Army Times. Editors. Heroes of the Resistance. New York: Dodd Mead, 1967.
"Summary" from Miami University Libraries, http://www.lib.muohio.edu: "Accounts of the people who fought back, throughout Europe, against the Nazi terror, describing the courage and daring of such operations as printing clandestine newspapers, blowing up bridges, and helping allies escape."
Collotti, Enzo. "L'occupation allemande, la résistance, les alliés: essai d'historiographie" [The German Occupation, the Resistance and the Allies: A Bibliographical Study]. Revue d'histoire de la deuxième guerre mondiale 23, no. 92 (1973): 21-36.
Conference on Britain and European Resistance. Proceedings of a Conference on Britain and European Resistance, 1939-1945: Organized by St. Antony's College, Oxford. Oxford: St. Antony's College, 1963.
According to Pforzheimer, this volume consists of "papers prepared by distinguished scholars and participants in Resistance activities." It is an "important work,... perhaps the best compendium of its kind," but it was "issued in an edition of less than 100 copies."
Cook, Chris, et. al. War and Resistance. London: Macmillan, 1992.
Surveillant 2.2: "The papers of over 1,000 individuals, including military and naval commanders as well as resistance fighters and underground leaders."
Foot, M.R.D. Resistance: European Resistance to Nazism, 1940-1945. New York: McGraw-Hill, 1977. London: Methuen, 1978.
Pforzheimer says that, because of the scope undertaken, this book is afflicted with "some degree of superficiality and absence of detail"; but it "serves as a primer ... to the subject..., including the roles of SOE and OSS." There are some factual errors in the country-by-country surveys. Constantinides notes the inclusion of "important facts, incidents, and anecdotes," even given the superficiality of the work. "A very useful bibliography can be found in the footnotes."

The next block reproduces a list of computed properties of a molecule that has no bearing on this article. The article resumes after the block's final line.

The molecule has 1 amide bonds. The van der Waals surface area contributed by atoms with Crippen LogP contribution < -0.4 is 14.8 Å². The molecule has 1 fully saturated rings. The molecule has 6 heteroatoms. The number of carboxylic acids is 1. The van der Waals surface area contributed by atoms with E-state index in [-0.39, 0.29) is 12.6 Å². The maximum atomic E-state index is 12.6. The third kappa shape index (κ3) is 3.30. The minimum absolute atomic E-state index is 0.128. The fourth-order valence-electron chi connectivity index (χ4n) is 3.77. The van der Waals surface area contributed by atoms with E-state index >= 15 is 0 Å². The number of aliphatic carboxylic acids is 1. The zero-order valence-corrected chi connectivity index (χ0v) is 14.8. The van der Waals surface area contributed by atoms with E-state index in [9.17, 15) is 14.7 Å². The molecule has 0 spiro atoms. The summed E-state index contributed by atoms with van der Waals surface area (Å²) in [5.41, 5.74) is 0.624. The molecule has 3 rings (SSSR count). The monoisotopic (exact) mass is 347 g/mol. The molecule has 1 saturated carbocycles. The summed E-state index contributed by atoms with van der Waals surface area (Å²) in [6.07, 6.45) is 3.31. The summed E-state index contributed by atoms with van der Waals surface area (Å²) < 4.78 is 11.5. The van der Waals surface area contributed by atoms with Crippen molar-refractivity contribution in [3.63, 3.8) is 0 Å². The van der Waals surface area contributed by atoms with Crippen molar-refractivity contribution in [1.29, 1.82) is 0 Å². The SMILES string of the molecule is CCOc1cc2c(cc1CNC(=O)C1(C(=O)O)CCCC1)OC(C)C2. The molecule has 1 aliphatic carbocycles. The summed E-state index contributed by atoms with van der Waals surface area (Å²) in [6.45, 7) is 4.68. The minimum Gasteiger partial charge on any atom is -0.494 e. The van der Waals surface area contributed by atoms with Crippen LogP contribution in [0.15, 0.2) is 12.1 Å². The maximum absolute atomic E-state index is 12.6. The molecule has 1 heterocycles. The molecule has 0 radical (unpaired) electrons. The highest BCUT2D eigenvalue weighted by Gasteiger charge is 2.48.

Garlinski, Jozef. Hitler's Last Weapons: The Underground War Against the V1 and V2. London: Friedmann, 1978. New York: Times Books, 1978.
Constantinides sees Garlinski as most concerned with "the contributions of the resistance, especially that of the Poles," to halting German development and deployment of the V weapons.
Haestrup, Jorgen. European Resistance Movements, 1939-1945: A Complete History. Westport, CT: Greenwood, 1981.
From publisher: "Haestrup profiles the resistance movements as an integral part of the total history of the war. He analyzes their different approaches and levels of resistance in each occupied nation -- describing their organization, intelligence-gathering and sabotage achievements, labor strikes, civil disobedience, politics, supplies, external communication, assassinations, and partisan warfare."
Harris, Larry, and Brian Taylor. Escape to Honour: The True Story of Hans Nütt, Anti-Nazi German, French Resistance Fighter and British Spy. Toronto: Macmillan, 1984. London: Robert Hale, 1985.
Description from http://www.biblio.com: "The gripping true story of Hans Nutt, a young German who escaped from the Nazis to join the French Resistance and work as a British spy."
International Conference on the History of the European Resistance Movements.
1. European Resistance Movements, 1939-45. London: Pergamon, 1960.